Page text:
An Idealisation of the Average

In fictional narration, verisimilitude is absolutely essential. A story must be consistent and must contain no event glaringly removed from the usual order of things, unless that event is the main incident, and is approached with the most careful preparation. In real life, odd and erratic things do occasionally happen; but they are out of place in an ordinary story, since fiction is a sort of idealisation of the average. Development should be as life-like as possible, and a weak, trickling conclusion should be assiduously avoided. The end of a story must be stronger rather than weaker than the beginning; since it is the end which contains the denouement or culmination, and which will leave the strongest impression upon the reader. It would not be amiss for the novice to write the last paragraph of his story first, once a synopsis of the plot has been carefully prepared—as it always should be. In this way he will be able to concentrate his freshest mental vigour upon the most important part of his narrative; and if any changes are later found needful, they can easily be made. In no part of a narrative should a grand or emphatic thought or passage be followed by one of tame or prosaic quality. This is anticlimax, and exposes a writer to much ridicule.

DESCRIPTION: In his essay “Literary Composition,” which Lovecraft wrote at the beginning of his career as a writer, he describes his approach to writing fiction.

CITATION: Lovecraft, H. P. “Literary Composition.” Collected Essays. Edited by S. T. Joshi, vol. 2, Hippocampus Press, 2004, pp. 39-45.



The one form of literary appeal which I consider absolutely unsound, charlatanic, and valueless—frivolous, insincere, irrelevant, and meaningless—is that mode of handling human events and values and motivations known as romanticism. Dumas, Scott, Stevenson—my gawd! Here is sheer puerility—the concoction of false glamours and enthusiasms and events out of an addled and distorted background which has no relation to anything in the genuine thoughts, feelings, and experiences of evolved and adult mankind. Its very essence is that one unforgivable disparity which forms the supreme crux of all cheapness and commonness—the investing of things and events with wholly disproportioned and inappropriate emotions. Heroic tales are not unsound so long as they adhere to the actual essentials of life and the human spirit; but when some sentimental poseur adopts their tone for artificial and trivial unrealities, the result is too nauseating and wearisome for words.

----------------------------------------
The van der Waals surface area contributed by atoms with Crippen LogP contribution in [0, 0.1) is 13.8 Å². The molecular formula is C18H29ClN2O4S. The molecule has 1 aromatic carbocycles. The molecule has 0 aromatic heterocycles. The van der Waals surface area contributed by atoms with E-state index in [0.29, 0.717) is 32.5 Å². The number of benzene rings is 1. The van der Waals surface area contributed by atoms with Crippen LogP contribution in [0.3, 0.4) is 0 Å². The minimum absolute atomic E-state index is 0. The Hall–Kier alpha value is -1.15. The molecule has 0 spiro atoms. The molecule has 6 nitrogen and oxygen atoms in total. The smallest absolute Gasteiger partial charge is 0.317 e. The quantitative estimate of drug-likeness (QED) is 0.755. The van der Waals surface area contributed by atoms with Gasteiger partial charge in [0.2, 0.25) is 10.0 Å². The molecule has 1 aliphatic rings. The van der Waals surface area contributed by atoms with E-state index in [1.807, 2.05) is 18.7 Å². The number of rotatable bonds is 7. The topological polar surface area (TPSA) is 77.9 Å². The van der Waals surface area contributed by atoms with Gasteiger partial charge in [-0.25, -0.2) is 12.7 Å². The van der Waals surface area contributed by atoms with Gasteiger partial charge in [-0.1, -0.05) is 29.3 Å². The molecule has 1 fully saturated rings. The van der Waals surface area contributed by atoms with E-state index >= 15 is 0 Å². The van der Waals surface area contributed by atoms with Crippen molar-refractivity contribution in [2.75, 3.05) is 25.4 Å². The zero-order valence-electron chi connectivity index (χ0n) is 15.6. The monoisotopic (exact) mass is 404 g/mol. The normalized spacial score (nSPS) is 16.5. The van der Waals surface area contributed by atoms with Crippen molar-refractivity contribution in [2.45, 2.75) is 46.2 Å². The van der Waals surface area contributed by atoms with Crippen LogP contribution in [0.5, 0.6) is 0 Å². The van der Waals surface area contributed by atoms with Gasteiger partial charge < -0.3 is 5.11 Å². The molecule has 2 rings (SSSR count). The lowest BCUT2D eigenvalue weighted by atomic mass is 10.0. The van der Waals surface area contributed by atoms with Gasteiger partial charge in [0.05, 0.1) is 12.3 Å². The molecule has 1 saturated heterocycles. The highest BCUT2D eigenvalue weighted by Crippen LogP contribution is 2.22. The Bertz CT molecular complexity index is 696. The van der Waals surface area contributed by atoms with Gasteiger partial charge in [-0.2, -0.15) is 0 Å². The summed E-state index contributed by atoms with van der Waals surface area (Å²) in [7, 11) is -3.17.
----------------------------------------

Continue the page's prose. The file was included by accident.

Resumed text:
DESCRIPTION: In a letter to fellow writer Clark Ashton Smith, Lovecraft derides romanticism, claiming that it is inherently unrealistic and inauthentic.

CITATION: Lovecraft, H. P. “To Clark Ashton Smith.” 17 Oct. 1930. Lord of a Visible World: An Autobiography in Letters. Edited by S. T. Joshi and David E. Schultz, Ohio University Press, 2000, pp. 210-13.